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For me, each wayward passion laid,
My tranquil days assign;
And make thy raptures mine.
If haply doom'd to weep forlorn,
And deign, as ling'ring life expires,
And calm her bursting sighs;
Survive in softer skies.
ADDRESSED TO SIR WILLIAM JONES,
Friend of my heart, companion of my youth,
A gen'rous temper, and a noble mind,
Ardour undamp'd, and genius unconfin'd;
Well-skill'd to tread the scientific maze,
And trace dark Nature thro' her winding ways;
Skilful alike to raise the lofty song,
Or playful sport the flow'ry reeds among;
The smiling Muse has taught thee all her art
To catch the fancy, and to seize the heart.
To form thy wreath, from ev'ry clime she brings
Each choicest product whence it native springs.
See her obsequious bring, at thy command,
Sweet Khoten's * musk, and gems of Samarcand,
Each fragrant shrub from fam'd Bocara's grove,
Sacred alike to Poetry and Love.
This known to all; but words can ill impart
The cheering features of thy friendly heart.
f Oh may our friendship, form'd in this dark cell, Where " deathful spirits and magicians dwell %," To time superior, firmly rooted, brave The gloomy sea and dragon-teeming wave; "Purg'd in that wave, and rendered still more bright, "For ever blaze amid surrounding light!"
R. W. LYTTOS.
* See Sir William's Eastern poems. ,
+ In these last lines there is an application of several parts of lines in Sir William's poem of the Seven Fountains, where in a beautiful allegory he describes death as a river teeming with dragons and other monsters, and the way to it as a gloomy sea.
$ Is word for word almost a whole line of his. I have applied it somewhat differently from its application in that beautiful poem; but hope that the reflecting reader will not think it quite misplaced, in describing a world like ours, where deathful or destructive spirits and deceiver* abouud.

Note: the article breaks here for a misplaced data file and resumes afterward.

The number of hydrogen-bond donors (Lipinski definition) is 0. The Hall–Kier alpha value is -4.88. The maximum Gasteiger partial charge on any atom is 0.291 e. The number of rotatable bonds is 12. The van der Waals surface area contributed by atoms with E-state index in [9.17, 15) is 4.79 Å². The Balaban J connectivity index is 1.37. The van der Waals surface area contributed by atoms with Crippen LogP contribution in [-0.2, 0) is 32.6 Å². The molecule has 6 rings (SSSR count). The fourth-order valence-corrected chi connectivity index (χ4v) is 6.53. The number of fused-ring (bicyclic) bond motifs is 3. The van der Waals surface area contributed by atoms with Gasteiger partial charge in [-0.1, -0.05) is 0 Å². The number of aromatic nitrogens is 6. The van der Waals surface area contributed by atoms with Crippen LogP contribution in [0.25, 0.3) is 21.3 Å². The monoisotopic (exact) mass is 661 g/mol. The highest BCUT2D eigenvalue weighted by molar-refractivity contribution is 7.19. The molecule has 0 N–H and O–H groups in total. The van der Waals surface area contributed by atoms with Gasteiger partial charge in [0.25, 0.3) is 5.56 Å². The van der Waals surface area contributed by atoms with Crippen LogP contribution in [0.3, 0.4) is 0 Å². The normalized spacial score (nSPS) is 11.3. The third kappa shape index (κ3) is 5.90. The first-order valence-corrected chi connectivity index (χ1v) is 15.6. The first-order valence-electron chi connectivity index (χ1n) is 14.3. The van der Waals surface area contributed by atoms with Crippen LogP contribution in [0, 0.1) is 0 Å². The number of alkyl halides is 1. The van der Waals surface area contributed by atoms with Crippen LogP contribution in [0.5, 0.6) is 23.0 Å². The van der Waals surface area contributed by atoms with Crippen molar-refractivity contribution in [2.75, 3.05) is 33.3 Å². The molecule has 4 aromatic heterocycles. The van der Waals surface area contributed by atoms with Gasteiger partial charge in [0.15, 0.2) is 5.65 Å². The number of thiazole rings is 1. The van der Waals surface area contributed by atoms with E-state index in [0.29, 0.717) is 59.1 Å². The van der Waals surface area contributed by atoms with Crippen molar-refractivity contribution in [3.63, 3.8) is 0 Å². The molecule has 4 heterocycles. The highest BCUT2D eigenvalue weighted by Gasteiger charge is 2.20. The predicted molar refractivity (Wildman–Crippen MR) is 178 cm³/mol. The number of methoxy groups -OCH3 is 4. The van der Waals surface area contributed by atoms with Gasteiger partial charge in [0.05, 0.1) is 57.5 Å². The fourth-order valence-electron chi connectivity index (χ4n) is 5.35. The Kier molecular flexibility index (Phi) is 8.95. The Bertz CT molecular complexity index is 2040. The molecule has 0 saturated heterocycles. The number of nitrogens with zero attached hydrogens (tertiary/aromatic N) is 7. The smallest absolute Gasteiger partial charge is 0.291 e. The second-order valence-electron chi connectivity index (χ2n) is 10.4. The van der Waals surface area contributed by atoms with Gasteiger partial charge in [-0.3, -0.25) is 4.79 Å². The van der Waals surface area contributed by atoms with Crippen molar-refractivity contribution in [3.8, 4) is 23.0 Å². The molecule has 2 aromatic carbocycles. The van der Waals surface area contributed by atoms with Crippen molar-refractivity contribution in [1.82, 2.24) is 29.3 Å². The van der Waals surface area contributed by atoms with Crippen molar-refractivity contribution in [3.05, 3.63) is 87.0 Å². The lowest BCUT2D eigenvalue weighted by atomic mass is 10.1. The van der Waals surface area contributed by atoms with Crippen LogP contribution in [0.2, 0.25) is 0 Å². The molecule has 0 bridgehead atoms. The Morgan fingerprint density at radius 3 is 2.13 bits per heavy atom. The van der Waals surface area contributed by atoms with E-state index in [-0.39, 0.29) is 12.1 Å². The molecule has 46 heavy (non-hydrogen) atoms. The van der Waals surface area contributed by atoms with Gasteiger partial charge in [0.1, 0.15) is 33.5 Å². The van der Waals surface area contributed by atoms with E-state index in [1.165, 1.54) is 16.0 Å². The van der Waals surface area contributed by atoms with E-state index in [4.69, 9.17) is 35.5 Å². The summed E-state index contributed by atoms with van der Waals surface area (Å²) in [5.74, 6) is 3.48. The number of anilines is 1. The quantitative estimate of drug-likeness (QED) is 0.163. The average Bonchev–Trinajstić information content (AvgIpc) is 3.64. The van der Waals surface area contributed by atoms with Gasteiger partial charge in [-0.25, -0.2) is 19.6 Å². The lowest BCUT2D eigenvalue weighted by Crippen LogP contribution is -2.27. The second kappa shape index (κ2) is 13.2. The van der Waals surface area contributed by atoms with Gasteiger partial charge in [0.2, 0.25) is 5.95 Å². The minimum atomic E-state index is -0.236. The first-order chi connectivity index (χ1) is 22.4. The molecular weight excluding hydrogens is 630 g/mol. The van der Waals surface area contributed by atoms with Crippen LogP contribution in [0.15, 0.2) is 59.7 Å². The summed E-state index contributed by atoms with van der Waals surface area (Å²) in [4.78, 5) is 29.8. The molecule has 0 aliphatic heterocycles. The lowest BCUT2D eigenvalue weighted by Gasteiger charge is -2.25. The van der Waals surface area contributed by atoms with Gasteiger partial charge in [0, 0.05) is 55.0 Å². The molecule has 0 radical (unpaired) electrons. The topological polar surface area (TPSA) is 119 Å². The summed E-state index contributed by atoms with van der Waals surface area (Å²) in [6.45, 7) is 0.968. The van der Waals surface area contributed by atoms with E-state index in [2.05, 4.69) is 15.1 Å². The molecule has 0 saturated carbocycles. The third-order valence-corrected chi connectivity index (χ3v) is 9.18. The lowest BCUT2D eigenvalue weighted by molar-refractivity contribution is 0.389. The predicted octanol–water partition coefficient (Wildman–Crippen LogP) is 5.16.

FROM THE SYLV.E OF STATIUS. LIB. V.
How have I wrong'd thee, Sleep, thou gentlest power Of Heaven? that I alone at night's dread hour Still from thy soft embraces am represt, Nor drink oblivion on thy balmy breast?Now every flock, and every field is thine, And seeming slumbers bend the mountain pine;
Ilush'd is the tempest's howl, the torrent's roar, And the smooth wave lies pillow'd on the shore. But seven sad moons have seen this faded cheek, And eyes too plainly that their vigils speak; Aurora hears my plaint at her return, And sheds her pitying dew-drops as I mourn. How shall I last? not he, to such a length E'er watch'd at once with all his body's strength, The sacred Argus, whose unuumber'd eyes Would scarce to this eternal care suffice. And now some happy, some enraptur'd boy, In the full pride of his permitted joy, Holding his dear girl to his panting breast, Calls thee not, Sleep, nor courts thy worthless rest. Come thence to me;—yet shed not here thy whole Ambrosial influence o'er the wretched soul, To this let happier, easier hearts presume, Touch me, more lightly, with thy passing plume.
LOW DIN EN SIS.
A SCHOOL ECLOGUE.
Hist, Henry! hist! what means that air so gay?
John, faithful John, is with the horses come,
T Thrice happy who such welcome tidings greet!
* Sed tamen, ille Deus qui sit, da Tityre nobis,
* Think not I envy, I admire thy fate;
t Yet, ah! what different tasks thy comrades wait!
Some in the grammar's thorny maze to toil,
Some with rude strokes the snowy paper soil,
Some o'er barbaric climes in maps to roam,
Far from their mother-tongue, and dear-loved home.
Harsh names, of uncouth sound, their memories load,
And oft their shoulders feel th' unpleasant goad.
Doubt not our turn will come some future time.
t Then spout alternate, I consent to hear,
A ship these hands have built, in ev'ry part
* Non equidem invideo, miror magis. t At nos hinc alii sirientes ibimus Afros, Pars Scythiam, ct rapidum Creta) veniemus Gavin, t Altcruis dicetis.